India bans 10-year old diesel and 15-year old petrol vehicles on Delhi roads
India’s National Green Tribunal (NGT) has banned all 10-year-old diesel and 15-year-old petrol vehicles in the country’s capital Delhi. This latest ruling which covers all light and heavy vehicles is an upgrade of an earlier ruling in December which banned both petrol and diesel vehicles older than 15 years from Delhi roads.
The special court was established in 2010 under the National Green Tribunal Act for the effective and expeditious disposal of cases relating to environmental protection and conservation of forests and other resources.
“We might mention that a number of countries in the world are in the process or have prohibited diesel vehicles or are in the process of doing away with them by imposing very heavy taxes. We have already noticed that certain stringent measures need to be taken to ensure that residents of the area do not travel closer to ill-health with each breath they take,” said the principal bench of the court, Justice Swatanter Kumar.
“We direct all diesel vehicles, heavy or light, which are 10 years old will not be permitted on the roads of Delhi and NCR,” the NGT said.
The Delhi government had estimated that the December 2014 order would take more than 2.9 million vehicles off the road. It is not yet known how many additional vehicles will be affected by this recent order.
The tribunal also gave 20 hours to the government and the agencies concerned to ensure that all entry points of Delhi have units to check pollution levels, weight and age of any vehicle entering Delhi.
According to experts, diesel cars emit around three times more nitrous oxide than petrol vehicles and around three to six times more particulate matter.
But experts warned that if the new diesel vehicles replacing the banned ones continue to ply on the existing quality of diesel then the advantage gained from the tribunal order could be negated over time.
“The number of 10-year-old diesel vehicles in the entire NCR is not known, but is expected to be substantial. Removing them will give pollution reduction benefits. However, this benefit can be negated if additional measures are not taken to control dieselisation of the new car sales and bring clean diesel fuel and advanced emissions-control technologies that are possible only under Euro V and Euro VI standards,” said Anumita Roychowdhury, executive director — Research and Advocacy at the Centre for Science and Environment, a Delhi-based green think tank.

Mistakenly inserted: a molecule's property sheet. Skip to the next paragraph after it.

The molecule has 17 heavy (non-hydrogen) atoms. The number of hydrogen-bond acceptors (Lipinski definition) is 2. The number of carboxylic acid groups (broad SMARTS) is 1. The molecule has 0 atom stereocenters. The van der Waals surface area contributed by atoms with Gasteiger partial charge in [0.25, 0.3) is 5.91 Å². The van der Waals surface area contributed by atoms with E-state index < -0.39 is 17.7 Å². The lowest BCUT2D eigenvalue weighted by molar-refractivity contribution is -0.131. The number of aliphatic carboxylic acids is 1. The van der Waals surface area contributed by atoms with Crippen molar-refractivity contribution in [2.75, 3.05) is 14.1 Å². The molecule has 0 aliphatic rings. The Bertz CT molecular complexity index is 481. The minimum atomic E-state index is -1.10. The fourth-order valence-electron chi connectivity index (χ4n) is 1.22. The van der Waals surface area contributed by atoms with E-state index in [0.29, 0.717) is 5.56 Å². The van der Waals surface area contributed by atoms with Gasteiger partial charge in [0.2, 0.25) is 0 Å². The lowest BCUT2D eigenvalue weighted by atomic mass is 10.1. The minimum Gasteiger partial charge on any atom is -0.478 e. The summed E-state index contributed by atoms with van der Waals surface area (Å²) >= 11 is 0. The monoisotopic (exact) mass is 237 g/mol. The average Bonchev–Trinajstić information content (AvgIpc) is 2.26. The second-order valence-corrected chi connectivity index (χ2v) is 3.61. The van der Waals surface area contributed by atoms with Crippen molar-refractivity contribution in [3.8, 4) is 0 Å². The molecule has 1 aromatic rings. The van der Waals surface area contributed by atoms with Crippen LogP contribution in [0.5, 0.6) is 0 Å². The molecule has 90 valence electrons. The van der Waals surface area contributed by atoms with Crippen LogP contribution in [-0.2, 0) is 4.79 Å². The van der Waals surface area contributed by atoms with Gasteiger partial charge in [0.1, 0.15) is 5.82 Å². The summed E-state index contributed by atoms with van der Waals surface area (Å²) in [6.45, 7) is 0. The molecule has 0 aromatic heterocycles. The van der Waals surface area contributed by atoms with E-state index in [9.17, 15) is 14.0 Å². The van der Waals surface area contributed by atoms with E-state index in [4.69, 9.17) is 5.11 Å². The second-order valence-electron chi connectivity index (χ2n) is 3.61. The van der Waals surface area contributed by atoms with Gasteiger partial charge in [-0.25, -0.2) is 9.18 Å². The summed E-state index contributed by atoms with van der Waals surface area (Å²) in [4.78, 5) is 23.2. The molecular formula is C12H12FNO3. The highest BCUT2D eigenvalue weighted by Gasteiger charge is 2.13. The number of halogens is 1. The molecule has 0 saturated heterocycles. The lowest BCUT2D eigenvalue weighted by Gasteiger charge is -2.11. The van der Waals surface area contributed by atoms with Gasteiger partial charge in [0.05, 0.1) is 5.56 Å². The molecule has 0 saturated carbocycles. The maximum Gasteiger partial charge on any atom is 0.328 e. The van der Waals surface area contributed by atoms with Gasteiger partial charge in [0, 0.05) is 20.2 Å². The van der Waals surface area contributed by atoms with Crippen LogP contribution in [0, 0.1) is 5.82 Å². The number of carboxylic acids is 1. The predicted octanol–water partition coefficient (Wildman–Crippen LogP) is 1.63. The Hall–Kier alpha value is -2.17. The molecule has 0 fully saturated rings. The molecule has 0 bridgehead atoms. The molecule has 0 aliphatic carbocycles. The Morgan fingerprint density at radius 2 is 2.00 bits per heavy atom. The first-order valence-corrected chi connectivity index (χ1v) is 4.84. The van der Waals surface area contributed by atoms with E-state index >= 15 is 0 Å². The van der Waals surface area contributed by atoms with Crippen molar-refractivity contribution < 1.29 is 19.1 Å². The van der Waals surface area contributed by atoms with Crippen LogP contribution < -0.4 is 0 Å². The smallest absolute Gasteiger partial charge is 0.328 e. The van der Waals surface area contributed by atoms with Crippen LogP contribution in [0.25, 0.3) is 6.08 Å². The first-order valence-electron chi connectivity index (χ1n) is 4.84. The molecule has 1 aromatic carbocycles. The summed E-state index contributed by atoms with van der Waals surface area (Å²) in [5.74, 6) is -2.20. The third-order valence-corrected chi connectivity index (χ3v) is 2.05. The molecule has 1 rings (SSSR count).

From April, Euro IV fuels will be available in northern India and only one year later will it be available nationwide. The next fuel quality upgrade is scheduled for 2021 when Euro V or Bharat Stage 5 will be introduced, then 2024 when Euro VI or Bharat Stage 6 will be launched.
The government of India, which owns most of the refineries in the country, has told the court that the refineries are willing to produce Euro VI-compliant fuels by 2020. However, this has to go hand-in-hand with vehicles that are equipped with Euro VI-compatible after treatment systems.
In related news, the Indian government launched a new air quality index on 6 April. Environment Minister Prakash Javadekar said the government would publish air quality data on a website for 10 cities, amid growing public concern over the impact of air pollution on the health of India’s 1.2 billion people. Delhi has been named by the World Health Organization (WHO) as the world’s most polluted city.
“The Air Quality Index may prove to be a major impetus to improving air quality in urban areas, as it will improve public awareness in cities to take steps for air pollution mitigation,” Javadekar said as he launched the index at a conference on the environment.
The new index would initially cover 10 cities – Delhi, Agra, Kanpur, Lucknow, Varanasi, Faridabad, Ahmedabad, Chennai, Bangalore and Hyderabad – each of which would have monitoring stations with Air Quality Index display boards. The aim is to eventually cover 66 cities.
India, the world’s third highest emitter of greenhouse gases, has come under pressure to tackle its rapidly rising emissions since the United States and China committed last November to start reducing their own emissions.